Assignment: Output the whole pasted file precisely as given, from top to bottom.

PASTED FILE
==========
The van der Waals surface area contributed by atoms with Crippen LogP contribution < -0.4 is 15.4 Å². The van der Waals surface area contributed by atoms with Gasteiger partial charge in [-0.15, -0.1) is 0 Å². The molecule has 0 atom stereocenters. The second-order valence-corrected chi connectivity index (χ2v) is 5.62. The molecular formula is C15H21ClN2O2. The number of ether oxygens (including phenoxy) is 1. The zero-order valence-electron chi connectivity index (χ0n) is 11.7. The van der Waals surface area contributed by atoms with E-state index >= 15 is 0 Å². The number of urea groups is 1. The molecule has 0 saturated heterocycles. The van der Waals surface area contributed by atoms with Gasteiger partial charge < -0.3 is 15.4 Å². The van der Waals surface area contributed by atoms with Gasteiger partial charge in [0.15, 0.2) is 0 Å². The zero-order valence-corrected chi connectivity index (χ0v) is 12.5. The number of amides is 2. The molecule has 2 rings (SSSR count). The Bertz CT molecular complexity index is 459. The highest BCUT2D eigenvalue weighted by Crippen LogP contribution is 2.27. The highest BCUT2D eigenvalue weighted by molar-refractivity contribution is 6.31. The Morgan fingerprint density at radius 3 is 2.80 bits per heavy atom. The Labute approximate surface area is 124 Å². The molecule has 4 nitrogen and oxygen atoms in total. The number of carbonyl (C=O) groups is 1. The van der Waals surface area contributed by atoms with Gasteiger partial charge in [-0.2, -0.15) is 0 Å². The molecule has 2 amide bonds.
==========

The van der Waals surface area contributed by atoms with Crippen LogP contribution < -0.4 is 15.4 Å². The van der Waals surface area contributed by atoms with Gasteiger partial charge in [-0.15, -0.1) is 0 Å². The molecule has 0 atom stereocenters. The second-order valence-corrected chi connectivity index (χ2v) is 5.62. The molecular formula is C15H21ClN2O2. The number of ether oxygens (including phenoxy) is 1. The zero-order valence-electron chi connectivity index (χ0n) is 11.7. The van der Waals surface area contributed by atoms with E-state index >= 15 is 0 Å². The number of urea groups is 1. The molecule has 0 saturated heterocycles. The van der Waals surface area contributed by atoms with Gasteiger partial charge < -0.3 is 15.4 Å². The van der Waals surface area contributed by atoms with Gasteiger partial charge in [0.15, 0.2) is 0 Å². The zero-order valence-corrected chi connectivity index (χ0v) is 12.5. The number of amides is 2. The molecule has 2 rings (SSSR count). The Bertz CT molecular complexity index is 459. The highest BCUT2D eigenvalue weighted by Crippen LogP contribution is 2.27. The highest BCUT2D eigenvalue weighted by molar-refractivity contribution is 6.31. The Morgan fingerprint density at radius 3 is 2.80 bits per heavy atom. The Labute approximate surface area is 124 Å². The molecule has 4 nitrogen and oxygen atoms in total. The number of carbonyl (C=O) groups is 1. The van der Waals surface area contributed by atoms with Gasteiger partial charge in [-0.2, -0.15) is 0 Å². The molecule has 2 amide bonds.